This hosta has the leaves of dreams.
Rainbow’s End has color contrasts that call attention to each leaf.
The dark green is bluish and the light green is neon.
Each leaf has curves of color.
No wonder they named it Rainbow’s End.
P.S. We are getting a strong rain with HAIL right now.
This hosta practically glows in the dark.
‘Rainforest Sunrise’ demands attention.
I have many hostas, also called Plantain lilies.
This one may be my favorite.
The first daylily to bloom this season is a new one to my garden.
‘Nutmeg Spice’ has a unique combination of apricot wash petals and a mauve eye
which really pops with the bright yellow throat and matching pollen.
The deer have noticed the daylilies, also.
I have scared one away twice today all ready.
My four-legged friends must smell the irresistible, juicy aroma of these succulent blooms.
I may have to sleep outside during June!
When there is too much clatter and glare,
I make myself stop and stare at one flower.
I close my mind to all else.
There are no weeds. There are no dirty dishes. No tweets. No news.
Just me and the flower.
I did this many times yesterday.
The chaos kept coming, so I kept going back to that flower.
I sat on a bench near it.
I focused on its beauty and nothing else.
Again and again. One only. Only one.
Until I had an oasis in my head.
A place of peace.
This is Butterfly Weed, Asclepias tuberosa.
The group of milkweed plants is the only food for Monarch butterfly caterpillars.
I love these plants because they are drought tolerant and deer-resistant.
The umbels of flowers are an eye-catching orange.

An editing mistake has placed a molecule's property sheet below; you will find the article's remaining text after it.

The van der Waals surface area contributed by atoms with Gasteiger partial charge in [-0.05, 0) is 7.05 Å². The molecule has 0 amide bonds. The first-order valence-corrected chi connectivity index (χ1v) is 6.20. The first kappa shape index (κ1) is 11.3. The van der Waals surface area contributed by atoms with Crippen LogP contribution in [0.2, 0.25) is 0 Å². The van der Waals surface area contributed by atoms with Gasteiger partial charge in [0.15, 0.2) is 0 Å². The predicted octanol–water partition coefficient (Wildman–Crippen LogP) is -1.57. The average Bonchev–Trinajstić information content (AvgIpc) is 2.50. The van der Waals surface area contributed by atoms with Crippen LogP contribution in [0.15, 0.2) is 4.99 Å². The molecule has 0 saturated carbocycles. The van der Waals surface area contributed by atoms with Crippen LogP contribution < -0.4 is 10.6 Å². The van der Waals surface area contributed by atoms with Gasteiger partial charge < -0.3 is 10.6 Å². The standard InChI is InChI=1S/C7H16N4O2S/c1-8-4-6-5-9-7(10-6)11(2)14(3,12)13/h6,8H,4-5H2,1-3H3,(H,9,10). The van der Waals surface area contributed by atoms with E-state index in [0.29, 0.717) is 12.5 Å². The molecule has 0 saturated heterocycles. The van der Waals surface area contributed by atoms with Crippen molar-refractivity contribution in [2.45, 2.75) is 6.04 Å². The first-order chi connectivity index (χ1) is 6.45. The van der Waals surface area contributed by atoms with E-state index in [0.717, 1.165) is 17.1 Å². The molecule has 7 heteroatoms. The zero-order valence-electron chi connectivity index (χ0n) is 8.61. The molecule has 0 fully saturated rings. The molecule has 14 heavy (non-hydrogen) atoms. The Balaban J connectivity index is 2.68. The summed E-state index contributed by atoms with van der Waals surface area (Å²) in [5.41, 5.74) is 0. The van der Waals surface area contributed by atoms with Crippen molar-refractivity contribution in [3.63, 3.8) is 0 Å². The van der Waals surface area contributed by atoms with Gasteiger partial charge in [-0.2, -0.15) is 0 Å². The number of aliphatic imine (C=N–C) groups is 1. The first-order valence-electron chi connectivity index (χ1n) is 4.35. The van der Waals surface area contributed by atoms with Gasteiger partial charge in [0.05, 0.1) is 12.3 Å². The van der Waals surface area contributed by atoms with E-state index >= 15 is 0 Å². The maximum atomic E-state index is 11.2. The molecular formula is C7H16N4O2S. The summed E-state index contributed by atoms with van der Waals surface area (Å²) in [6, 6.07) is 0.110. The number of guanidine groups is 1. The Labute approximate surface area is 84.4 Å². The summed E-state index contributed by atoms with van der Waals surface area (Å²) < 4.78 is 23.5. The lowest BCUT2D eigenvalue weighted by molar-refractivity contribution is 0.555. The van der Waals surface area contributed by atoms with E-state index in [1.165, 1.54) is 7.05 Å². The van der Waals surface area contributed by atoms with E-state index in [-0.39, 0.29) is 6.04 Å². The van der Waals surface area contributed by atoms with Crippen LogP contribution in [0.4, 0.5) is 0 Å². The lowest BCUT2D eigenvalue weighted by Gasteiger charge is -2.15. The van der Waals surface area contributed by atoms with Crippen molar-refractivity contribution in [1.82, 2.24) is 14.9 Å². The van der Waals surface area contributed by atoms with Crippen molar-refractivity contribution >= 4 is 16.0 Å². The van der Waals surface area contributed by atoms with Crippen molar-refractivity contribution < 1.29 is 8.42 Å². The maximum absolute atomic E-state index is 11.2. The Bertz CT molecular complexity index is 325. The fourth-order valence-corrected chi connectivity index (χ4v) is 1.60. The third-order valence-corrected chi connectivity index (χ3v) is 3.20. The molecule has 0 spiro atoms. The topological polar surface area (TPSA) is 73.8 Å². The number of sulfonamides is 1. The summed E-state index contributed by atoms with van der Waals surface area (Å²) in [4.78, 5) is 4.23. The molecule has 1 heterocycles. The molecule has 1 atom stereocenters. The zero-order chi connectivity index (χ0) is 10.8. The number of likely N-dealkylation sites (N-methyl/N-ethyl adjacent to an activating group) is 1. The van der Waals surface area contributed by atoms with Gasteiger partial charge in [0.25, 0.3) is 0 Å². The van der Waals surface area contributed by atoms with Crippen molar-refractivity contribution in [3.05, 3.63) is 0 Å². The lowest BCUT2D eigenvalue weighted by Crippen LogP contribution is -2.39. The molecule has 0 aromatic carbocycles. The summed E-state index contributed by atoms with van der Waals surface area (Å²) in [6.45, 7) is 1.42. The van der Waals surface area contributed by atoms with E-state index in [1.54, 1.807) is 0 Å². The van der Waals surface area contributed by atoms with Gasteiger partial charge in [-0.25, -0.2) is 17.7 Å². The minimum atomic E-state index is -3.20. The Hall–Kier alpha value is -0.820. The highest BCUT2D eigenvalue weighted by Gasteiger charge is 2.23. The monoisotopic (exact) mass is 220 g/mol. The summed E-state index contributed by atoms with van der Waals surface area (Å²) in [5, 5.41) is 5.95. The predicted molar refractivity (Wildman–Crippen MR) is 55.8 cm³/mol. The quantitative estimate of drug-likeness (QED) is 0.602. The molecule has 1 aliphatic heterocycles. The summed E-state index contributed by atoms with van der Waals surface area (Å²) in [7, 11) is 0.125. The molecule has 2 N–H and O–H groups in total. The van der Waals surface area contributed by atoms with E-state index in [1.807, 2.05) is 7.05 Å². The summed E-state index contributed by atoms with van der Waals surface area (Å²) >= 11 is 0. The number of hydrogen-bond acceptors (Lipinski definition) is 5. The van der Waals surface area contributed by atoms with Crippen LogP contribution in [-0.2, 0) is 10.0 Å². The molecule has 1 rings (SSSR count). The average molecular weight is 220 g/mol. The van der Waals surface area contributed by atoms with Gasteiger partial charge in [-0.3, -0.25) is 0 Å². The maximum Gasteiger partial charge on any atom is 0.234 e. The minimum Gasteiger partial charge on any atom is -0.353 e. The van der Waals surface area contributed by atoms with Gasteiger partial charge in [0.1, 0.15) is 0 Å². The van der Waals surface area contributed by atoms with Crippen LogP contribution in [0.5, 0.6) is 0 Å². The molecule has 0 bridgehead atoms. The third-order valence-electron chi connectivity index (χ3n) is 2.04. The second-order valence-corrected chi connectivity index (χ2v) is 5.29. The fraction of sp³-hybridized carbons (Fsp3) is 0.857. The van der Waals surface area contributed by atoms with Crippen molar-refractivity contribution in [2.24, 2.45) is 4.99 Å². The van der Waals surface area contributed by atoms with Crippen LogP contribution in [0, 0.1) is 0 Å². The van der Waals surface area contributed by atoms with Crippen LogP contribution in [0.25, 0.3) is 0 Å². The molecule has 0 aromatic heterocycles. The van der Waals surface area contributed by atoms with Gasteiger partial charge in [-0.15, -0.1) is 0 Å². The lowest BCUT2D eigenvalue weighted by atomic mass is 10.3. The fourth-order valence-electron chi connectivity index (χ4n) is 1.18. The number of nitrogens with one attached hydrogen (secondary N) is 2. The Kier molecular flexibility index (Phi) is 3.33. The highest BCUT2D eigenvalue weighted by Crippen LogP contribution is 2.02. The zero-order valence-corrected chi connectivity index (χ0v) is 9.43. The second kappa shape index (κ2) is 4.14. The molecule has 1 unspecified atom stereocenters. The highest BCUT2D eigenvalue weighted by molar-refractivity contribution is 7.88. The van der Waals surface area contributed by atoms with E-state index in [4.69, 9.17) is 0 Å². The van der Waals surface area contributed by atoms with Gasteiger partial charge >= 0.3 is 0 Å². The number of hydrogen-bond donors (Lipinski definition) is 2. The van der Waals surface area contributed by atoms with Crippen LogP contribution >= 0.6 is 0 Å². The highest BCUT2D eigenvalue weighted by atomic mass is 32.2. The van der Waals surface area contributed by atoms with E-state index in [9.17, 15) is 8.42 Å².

My favorite feature is the symmetry of the bloom clusters along the stem.
The umbel in the center matures first. Then the adjacent clusters next and so on outwardly.
This symmetry keeps the entire stem balanced.
I find this fascinating.
Form Follows Function.
Each night there is a performance by our toads and our frogs.
It’s an amphibious contest of decibels.
The loudest group gains control of the pond.
The toads belt out flats.
While the frogs scream in sharps.
We wish they would quit all their noise and get on with their spawning.
It seems they have forgotten the reason for their calling.
They are too busy making noise to get busy in the pond.
Why can’t they quiet the raucous and form a caucus,
then quietly copulate each other?
P.S. Amphibians use external fertilization so they do not copulate. I needed them to in this post for my own political purposes.
This is my daughter’s garden.
She chooses what grows in it.
She selects the plants and how many.
She takes care of those plants.
If weeds intrude, they are removed.
It is her garden. She decides.
The purpose of flowers is to attract a pollinator.
The prettiest and brightest get the most visits.
Some flowers also use aromas to attract a suitor.
So the eye-and-nose-candy flowers get bombarded by
creatures carrying pollen.
Then the pollen eats its way down the pistil to fertilize the eggs at the base.
The ovary ripens and enlarges.
The flower fades.
Its petals fall off. Its stem droops under the weight of the heavy ovary.
It will never be a flower again.
Now it is a big heavy fruit.
Ready for some predators to eat and hopefully poop out the seeds in a good spot.
So they can germinate and grow into little flowers.
To be pretty for a while.
Until some pollen comes and changes everything.
I may have to change my name.
I am done with the damn pollen.